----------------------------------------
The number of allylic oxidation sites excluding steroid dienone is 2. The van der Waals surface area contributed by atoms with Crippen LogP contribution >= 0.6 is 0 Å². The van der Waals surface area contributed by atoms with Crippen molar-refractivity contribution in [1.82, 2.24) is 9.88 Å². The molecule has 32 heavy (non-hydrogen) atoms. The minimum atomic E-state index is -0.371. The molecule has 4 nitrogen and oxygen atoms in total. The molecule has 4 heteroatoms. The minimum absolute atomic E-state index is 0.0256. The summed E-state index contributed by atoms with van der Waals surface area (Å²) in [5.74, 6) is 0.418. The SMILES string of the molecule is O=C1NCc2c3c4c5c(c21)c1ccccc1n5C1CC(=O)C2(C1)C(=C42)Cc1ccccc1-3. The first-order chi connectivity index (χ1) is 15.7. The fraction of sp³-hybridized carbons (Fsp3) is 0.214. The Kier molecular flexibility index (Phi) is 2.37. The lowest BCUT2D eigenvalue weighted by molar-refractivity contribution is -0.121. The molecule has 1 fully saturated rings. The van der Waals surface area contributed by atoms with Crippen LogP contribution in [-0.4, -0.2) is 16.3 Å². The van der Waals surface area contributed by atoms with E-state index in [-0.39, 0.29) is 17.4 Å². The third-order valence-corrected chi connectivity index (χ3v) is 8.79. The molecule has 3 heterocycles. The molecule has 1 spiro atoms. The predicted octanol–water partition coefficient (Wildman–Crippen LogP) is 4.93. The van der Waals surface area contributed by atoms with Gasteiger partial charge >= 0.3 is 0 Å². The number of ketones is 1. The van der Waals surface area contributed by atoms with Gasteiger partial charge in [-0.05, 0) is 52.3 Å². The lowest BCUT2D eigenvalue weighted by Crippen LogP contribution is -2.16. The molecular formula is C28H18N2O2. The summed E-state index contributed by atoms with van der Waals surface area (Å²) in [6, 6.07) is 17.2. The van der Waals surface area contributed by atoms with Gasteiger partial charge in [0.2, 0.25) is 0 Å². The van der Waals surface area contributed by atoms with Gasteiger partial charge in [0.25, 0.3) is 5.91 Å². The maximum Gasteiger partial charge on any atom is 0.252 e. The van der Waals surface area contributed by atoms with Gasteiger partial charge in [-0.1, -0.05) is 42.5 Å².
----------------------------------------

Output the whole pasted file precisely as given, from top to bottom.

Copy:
The number of allylic oxidation sites excluding steroid dienone is 2. The van der Waals surface area contributed by atoms with Crippen LogP contribution >= 0.6 is 0 Å². The van der Waals surface area contributed by atoms with Crippen molar-refractivity contribution in [1.82, 2.24) is 9.88 Å². The molecule has 32 heavy (non-hydrogen) atoms. The minimum atomic E-state index is -0.371. The molecule has 4 nitrogen and oxygen atoms in total. The molecule has 4 heteroatoms. The minimum absolute atomic E-state index is 0.0256. The summed E-state index contributed by atoms with van der Waals surface area (Å²) in [5.74, 6) is 0.418. The SMILES string of the molecule is O=C1NCc2c3c4c5c(c21)c1ccccc1n5C1CC(=O)C2(C1)C(=C42)Cc1ccccc1-3. The first-order chi connectivity index (χ1) is 15.7. The fraction of sp³-hybridized carbons (Fsp3) is 0.214. The Kier molecular flexibility index (Phi) is 2.37. The lowest BCUT2D eigenvalue weighted by molar-refractivity contribution is -0.121. The molecule has 1 fully saturated rings. The van der Waals surface area contributed by atoms with Crippen LogP contribution in [-0.4, -0.2) is 16.3 Å². The van der Waals surface area contributed by atoms with E-state index in [-0.39, 0.29) is 17.4 Å². The third-order valence-corrected chi connectivity index (χ3v) is 8.79. The molecule has 3 heterocycles. The molecule has 1 spiro atoms. The predicted octanol–water partition coefficient (Wildman–Crippen LogP) is 4.93. The van der Waals surface area contributed by atoms with Gasteiger partial charge >= 0.3 is 0 Å². The number of ketones is 1. The van der Waals surface area contributed by atoms with Gasteiger partial charge in [-0.05, 0) is 52.3 Å². The lowest BCUT2D eigenvalue weighted by Crippen LogP contribution is -2.16. The molecular formula is C28H18N2O2. The summed E-state index contributed by atoms with van der Waals surface area (Å²) in [6, 6.07) is 17.2. The van der Waals surface area contributed by atoms with Gasteiger partial charge in [0.2, 0.25) is 0 Å². The van der Waals surface area contributed by atoms with Gasteiger partial charge in [0.25, 0.3) is 5.91 Å². The maximum Gasteiger partial charge on any atom is 0.252 e. The van der Waals surface area contributed by atoms with Gasteiger partial charge in [-0.1, -0.05) is 42.5 Å².